Miami Dolphins: Mike Pouncey Still Must Prove He’s Worthy of Elite Money
On Tuesday, the Miami Dolphins picked up the fifth-year option on center Mike Pouncey‘s rookie contract, assuring that he’ll remain with the club through the 2015 season.
Citing Pouncey’s first Pro Bowl berth this past year, most fans and media members are under the impression that the move was a no-brainer. However, Pro Bowls are no accurate barometer of success and Pouncey might not be worthy of receiving top dollar at his position — at least not yet.
The Dolphins are now scheduled to pay Pouncey a base salary of $7.438 million in 2015, which will be less than only what Alex Mack will accrue with the Cleveland Browns at center. But, despite being named an all-star, Pouncey hasn’t played on the elite level said salary will indicate.
Paying a very good center, which Pouncey certainly has been, elite money for only one season isn’t an egregious error and there is ample time for Miami and Pouncey to come to terms on a multiyear extension. But the problem — at least from the Dolphins’ perspective — is that Pouncey can now use his north of $7 million salary in 2015 as leverage in contract negotiations.
Once he’s on track to be paid like an elite center, he’s not going to accept being compensated like anything less. And with a Pro Bowl appearance, which has rightfully or wrongfully bolstered his reputation, now under his belt, Pouncey has all the ammunition he needs to demand a contract that rivals Alex Mack’s deal in Cleveland.
The Browns matched Mack’s five-year, $42 million offer sheet from the Jacksonville Jaguars this offseason. With an annual salary of $8.4 million, Mack is the league’s highest-paid center by far. Some of the NFL‘s most reliable left tackles make less.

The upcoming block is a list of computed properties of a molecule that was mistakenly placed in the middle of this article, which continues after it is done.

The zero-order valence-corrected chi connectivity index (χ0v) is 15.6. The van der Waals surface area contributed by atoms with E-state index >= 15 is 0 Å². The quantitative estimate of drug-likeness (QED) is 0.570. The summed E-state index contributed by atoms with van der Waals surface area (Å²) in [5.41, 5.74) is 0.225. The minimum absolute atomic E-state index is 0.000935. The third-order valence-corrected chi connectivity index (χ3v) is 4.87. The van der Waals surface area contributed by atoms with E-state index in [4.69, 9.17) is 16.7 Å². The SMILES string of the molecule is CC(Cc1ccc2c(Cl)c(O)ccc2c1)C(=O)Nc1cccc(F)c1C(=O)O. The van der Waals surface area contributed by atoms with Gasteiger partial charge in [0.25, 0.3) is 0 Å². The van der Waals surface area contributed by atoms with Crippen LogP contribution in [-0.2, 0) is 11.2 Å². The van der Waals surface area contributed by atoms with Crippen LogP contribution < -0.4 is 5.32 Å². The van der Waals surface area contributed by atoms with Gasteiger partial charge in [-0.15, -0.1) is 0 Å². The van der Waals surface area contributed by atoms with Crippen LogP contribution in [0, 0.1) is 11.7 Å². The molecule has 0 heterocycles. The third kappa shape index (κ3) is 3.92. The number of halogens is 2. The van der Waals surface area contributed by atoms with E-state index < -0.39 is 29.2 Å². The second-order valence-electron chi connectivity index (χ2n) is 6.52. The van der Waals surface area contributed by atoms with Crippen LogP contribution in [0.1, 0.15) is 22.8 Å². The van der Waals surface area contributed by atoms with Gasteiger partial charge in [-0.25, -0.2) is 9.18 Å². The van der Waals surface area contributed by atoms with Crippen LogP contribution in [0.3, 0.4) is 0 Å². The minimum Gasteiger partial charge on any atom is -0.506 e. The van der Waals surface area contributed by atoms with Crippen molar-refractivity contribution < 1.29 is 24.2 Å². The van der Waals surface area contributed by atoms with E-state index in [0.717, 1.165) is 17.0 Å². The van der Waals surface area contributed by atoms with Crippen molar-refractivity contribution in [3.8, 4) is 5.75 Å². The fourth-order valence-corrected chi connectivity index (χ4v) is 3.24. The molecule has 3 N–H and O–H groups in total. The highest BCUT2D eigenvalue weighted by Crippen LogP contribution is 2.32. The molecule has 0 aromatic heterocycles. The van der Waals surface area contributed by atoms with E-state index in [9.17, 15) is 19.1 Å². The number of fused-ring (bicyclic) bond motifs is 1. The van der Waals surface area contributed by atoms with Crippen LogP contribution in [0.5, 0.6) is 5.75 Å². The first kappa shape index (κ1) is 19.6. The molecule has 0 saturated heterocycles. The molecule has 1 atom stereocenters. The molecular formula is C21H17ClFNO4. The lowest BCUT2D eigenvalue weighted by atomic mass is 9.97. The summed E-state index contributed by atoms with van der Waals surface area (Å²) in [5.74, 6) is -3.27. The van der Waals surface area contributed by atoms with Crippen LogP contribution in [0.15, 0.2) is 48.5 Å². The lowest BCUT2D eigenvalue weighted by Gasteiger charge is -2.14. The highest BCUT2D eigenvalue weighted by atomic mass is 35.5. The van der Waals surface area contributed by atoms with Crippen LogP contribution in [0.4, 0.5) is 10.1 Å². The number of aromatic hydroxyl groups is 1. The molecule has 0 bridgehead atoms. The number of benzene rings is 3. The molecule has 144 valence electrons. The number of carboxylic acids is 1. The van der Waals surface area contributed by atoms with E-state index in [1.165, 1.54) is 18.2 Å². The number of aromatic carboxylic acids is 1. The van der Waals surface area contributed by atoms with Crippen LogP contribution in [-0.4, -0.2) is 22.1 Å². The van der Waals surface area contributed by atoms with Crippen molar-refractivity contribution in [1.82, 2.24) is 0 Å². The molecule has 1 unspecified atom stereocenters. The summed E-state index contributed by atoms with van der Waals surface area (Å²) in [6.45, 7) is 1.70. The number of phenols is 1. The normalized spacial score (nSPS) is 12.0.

Is Pouncey worthy of a salary in that ballpark? Not according to Pro Football Focus, which slotted Pouncey as the NFL’s 13th-most efficient center in 2013. Considering 32 centers start at one time, ranking 13th — slightly above average — is leaving something to be desired as a former first-round pick.
While the site tabbed Pouncey as the league’s top pass-blocking center, the -2.4 run blocking grade — down from +10.1 in 2012 — it handed him was only good enough for 21st. At center, the ability to pave holes for the running game is arguably of greater value because the most dangerous quarterback hunters typically rush from the edge where tackles usually don’t have support on both sides like interior players do.
Pouncey has routinely showcased the ability to get to the second level in a quick, explosive manner, but he struggled some when attempting to generate a strong push up front this past season. Pouncey’s abysmal supporting cast undoubtedly impeded his effectiveness to a degree.
It’s difficult to excel in the zone blocking scheme with a heavy-footed guard to the right and left of the center. Due to the incessant leakage from lapses at the other four spots, Pouncey wasn’t able to pull and trap as frequently as an athlete of his caliber ideally should.
Don’t forget the gallbladder infection Pouncey played with down the stretch, either. He was forced to sit out two games in November and had to exhibit remarkable pain tolerance attempting to return to full strength when he rejoined the lineup.
With a revamped offensive line and better health, Pouncey could have his best season to date in 2014. His ceiling remains high enough that becoming an elite player in the near future is plausible. Contrary to perception, though, he’s yet to solidify himself as such. And if he doesn’t in 2014, one could argue he won’t be worth the $7.438 million he’s slatted for in 2015 or any potential elite-money extension.
It should be noted that Pouncey could still face a suspension by the league for his role in the team’s infamous bullying scandal. Despite that concern, the Dolphins are committed to Pouncey through at least 2015. The issue isn’t expected to factor into Miami’s decision to extend Pouncey or not if nothing else arises.
None of this is to say Pouncey is an overrated talent, wasn’t worthy of the No. 15 overall pick in 2011 or shouldn’t be apart of Miami’s long-term plans. He’s only 24 years old, after all, and still possesses the potential to become one of the league’s most dominant interior linemen.
He just has plenty left to prove — at least if he wants his play to mirror his eventual price tag.
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